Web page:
Objectives: Temporary restorative materials (TRMs) often rapidly lose their dimensional stability and antibacterial properties after exposure to humidity and bacterial infection. Quaternary ammonium polyethyleneimine (QPEI) nanoparticles (NP) are long-lasting, stable, biocompatible, and nonvolatile antibacterial polymers. In the present study, we incorporated QPEI NP into standard TRMs and examined their influence on dimensional stability and their ability to reduce bacterial leakage.
Method and Materials: A modified split-chamber model was used in vitro to test calcium sulfate-based and zinc oxide-eugenol- based TRMs (Coltosol and IRM, respectively). Both materials were tested with and without 2% wt/wt incorporated QPEI NP for fluid and bacterial leakage.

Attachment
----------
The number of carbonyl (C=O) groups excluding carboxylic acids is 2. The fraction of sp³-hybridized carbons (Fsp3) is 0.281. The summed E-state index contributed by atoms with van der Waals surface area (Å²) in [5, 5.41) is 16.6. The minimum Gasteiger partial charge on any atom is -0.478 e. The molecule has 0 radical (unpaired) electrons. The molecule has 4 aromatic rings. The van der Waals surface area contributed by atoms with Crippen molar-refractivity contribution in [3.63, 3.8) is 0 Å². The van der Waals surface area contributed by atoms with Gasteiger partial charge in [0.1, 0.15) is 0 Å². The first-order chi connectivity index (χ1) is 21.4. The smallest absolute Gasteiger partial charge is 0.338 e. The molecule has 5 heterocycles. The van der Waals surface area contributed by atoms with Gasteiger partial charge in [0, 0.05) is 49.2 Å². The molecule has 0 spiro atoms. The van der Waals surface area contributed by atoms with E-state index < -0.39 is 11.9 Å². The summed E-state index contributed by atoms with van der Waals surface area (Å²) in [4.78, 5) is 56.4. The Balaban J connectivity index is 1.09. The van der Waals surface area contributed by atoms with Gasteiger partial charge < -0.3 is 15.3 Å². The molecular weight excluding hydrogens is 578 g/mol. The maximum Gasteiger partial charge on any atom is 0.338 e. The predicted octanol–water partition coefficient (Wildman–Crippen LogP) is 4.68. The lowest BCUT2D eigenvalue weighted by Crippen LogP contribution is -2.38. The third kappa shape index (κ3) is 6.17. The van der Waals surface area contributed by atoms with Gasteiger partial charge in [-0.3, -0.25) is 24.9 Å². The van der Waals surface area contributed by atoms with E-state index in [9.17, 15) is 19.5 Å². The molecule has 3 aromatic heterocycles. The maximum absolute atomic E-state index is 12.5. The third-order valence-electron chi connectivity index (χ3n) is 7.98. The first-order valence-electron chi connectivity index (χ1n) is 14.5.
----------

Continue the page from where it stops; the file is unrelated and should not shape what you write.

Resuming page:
Results: The calcium sulfate-based TRM displayed the lowest microleakage and highest antibacterial resistance. Two-way A NOVA analysis of the fluid transport test results showed that incorporation of 2% wt/wt QPEI NP significantly increased the sealing ability of both TRMs (P < .01). A nalysis of survival curves by the Kaplan-Meier method showed that the calcium sulfate-based TRM with 2% wt/wt QPEI NP survived the bacterial load significantly more effectively than did the zinc oxide-eugenol-based TRM (P < .0001).
Conclusion: Incorporation of 2% w/w QPEI NP may prominently improve the sealability and the antibacterial properties of TRMs. TRMs incorporating antibacterial nanoparticles may be clinically advantageous for sealing the endodontic access cavity to avoid reinfection of the root canal system during endodontic treatment.
Keywords: nanoparticles, polyethyleneimine, temporary restorative materials